Date of Award
Bachelor of Science (B.S.) in International & Global Studies: Global Studies and University Honors
International and Global Studies
Sustainable development, Neoliberalism -- Environmental aspects, Equality -- Economic aspects, City planning
Despite its banner of common-good altruism, urban sustainable development becomes a branding scheme for municipalities when it operates under and prioritizes a neoliberal agenda. Neoliberalism is the dominant economic philosophy within the United States, and other western economies, that emphasizes extreme economic liberalism and open markets with public fiscal austerity and the diminished role of governments. This has transferred a great portion of power and funding once held by the public sector into the hands of the private sector. Under neoliberalism, city governments function with stripped federal funding and limited budgets, while leaning on private companies for public operations, like urban development. When private interests are deeply embedded in urban development, urban landscapes become molded by profit and investment.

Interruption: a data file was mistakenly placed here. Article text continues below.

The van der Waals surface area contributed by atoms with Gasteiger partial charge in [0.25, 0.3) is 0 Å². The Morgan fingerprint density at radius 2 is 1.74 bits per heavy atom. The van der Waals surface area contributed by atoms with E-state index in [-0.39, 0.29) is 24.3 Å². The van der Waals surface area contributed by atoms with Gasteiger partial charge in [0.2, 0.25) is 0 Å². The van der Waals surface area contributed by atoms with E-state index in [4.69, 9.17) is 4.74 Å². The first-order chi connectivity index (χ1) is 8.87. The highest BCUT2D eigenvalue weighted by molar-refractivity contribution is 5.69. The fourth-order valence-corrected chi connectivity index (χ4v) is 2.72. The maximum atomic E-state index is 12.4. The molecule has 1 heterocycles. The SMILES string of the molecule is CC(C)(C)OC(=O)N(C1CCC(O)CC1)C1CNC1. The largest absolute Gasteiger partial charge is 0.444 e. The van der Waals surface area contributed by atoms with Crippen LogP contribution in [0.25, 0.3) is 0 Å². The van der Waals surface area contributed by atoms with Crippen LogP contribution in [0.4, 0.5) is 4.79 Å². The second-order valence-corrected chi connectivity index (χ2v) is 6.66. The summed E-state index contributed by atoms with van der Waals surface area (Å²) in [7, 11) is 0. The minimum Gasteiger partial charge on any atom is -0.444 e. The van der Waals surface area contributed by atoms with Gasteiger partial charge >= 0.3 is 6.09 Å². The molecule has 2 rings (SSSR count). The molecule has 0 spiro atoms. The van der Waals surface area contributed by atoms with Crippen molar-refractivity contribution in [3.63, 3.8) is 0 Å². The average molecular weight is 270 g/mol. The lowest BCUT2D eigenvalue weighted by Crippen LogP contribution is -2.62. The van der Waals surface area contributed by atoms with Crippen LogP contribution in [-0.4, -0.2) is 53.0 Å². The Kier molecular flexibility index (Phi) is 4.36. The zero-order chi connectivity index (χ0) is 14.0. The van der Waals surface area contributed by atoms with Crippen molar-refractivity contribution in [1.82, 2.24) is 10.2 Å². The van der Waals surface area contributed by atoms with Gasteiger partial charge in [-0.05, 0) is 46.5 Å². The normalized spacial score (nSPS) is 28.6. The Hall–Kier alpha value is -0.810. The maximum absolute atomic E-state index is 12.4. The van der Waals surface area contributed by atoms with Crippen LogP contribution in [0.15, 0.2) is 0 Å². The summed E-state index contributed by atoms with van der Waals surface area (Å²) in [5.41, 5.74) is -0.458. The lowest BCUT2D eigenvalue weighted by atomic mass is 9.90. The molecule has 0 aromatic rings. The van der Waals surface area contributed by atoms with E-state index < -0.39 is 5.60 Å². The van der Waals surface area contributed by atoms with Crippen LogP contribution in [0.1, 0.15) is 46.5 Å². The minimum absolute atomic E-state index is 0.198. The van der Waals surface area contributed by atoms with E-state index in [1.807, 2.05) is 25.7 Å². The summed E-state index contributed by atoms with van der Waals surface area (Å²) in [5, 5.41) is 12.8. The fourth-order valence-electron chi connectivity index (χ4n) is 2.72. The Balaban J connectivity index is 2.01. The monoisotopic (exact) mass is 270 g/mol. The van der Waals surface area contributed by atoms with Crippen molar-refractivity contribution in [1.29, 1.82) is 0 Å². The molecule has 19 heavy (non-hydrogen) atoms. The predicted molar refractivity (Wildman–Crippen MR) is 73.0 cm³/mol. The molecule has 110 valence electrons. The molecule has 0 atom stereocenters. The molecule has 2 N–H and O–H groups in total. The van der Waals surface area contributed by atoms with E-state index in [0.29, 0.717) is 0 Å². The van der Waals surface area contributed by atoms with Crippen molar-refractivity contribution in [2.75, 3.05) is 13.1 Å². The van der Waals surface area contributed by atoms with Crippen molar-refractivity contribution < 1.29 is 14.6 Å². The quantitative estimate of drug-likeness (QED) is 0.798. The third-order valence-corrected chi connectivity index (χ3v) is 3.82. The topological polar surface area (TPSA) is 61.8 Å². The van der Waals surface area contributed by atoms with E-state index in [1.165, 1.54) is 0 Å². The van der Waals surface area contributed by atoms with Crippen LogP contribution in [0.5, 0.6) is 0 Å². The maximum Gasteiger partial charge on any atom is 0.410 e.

Areas become developed and valued based on monetary gains rather than social needs. This has created drastic spatial inequality and gentrification in many cities. When this form of neoliberal development is tied to sustainability and environmental health, not only does spatialized economic disparity unfold, but environmental disparity unfolds as well. Green infrastructure, like bike lanes, parks and gardens, or street trees, are predominantly visible in high-income neighborhoods, or neighborhoods that are gentrifying. Low-income or minority spaces often lack these environmental amenities. Conversely, environmental burden and hazards are often zoned in close proximity to marginalized communities. This disproportionate exposure to pollutants and hazards and the uneven distribution of environmental 'goods' and 'bads' has been coined "environmental racism."
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Allison, Josie R., "Greening Inequality: How Urban Sustainable Development Fails Under Neoliberalism" (2020). University Honors Theses. Paper 954.